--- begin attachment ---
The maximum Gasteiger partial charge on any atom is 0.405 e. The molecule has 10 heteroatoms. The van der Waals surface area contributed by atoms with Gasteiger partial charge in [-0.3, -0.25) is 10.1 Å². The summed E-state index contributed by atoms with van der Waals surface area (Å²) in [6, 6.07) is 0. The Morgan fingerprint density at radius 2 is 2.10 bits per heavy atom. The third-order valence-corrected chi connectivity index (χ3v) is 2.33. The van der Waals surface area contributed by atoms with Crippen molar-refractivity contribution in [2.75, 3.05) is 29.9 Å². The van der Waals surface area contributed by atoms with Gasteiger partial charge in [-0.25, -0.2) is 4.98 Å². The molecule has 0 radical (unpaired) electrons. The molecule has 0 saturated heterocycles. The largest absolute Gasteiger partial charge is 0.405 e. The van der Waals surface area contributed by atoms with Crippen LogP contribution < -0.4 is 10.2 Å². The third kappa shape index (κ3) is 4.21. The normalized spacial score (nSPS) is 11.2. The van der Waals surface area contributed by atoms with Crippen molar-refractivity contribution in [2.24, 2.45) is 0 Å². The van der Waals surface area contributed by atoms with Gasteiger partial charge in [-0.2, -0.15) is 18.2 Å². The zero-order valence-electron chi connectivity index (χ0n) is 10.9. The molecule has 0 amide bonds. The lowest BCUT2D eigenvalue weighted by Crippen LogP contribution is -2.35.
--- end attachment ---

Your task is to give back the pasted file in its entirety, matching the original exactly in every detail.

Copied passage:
The maximum Gasteiger partial charge on any atom is 0.405 e. The molecule has 10 heteroatoms. The van der Waals surface area contributed by atoms with Gasteiger partial charge in [-0.3, -0.25) is 10.1 Å². The summed E-state index contributed by atoms with van der Waals surface area (Å²) in [6, 6.07) is 0. The Morgan fingerprint density at radius 2 is 2.10 bits per heavy atom. The third-order valence-corrected chi connectivity index (χ3v) is 2.33. The van der Waals surface area contributed by atoms with Crippen molar-refractivity contribution in [2.75, 3.05) is 29.9 Å². The van der Waals surface area contributed by atoms with Gasteiger partial charge in [-0.25, -0.2) is 4.98 Å². The molecule has 0 radical (unpaired) electrons. The molecule has 0 saturated heterocycles. The largest absolute Gasteiger partial charge is 0.405 e. The van der Waals surface area contributed by atoms with Crippen LogP contribution < -0.4 is 10.2 Å². The third kappa shape index (κ3) is 4.21. The normalized spacial score (nSPS) is 11.2. The van der Waals surface area contributed by atoms with Crippen molar-refractivity contribution in [2.24, 2.45) is 0 Å². The van der Waals surface area contributed by atoms with Gasteiger partial charge in [-0.2, -0.15) is 18.2 Å². The zero-order valence-electron chi connectivity index (χ0n) is 10.9. The molecule has 0 amide bonds. The lowest BCUT2D eigenvalue weighted by Crippen LogP contribution is -2.35.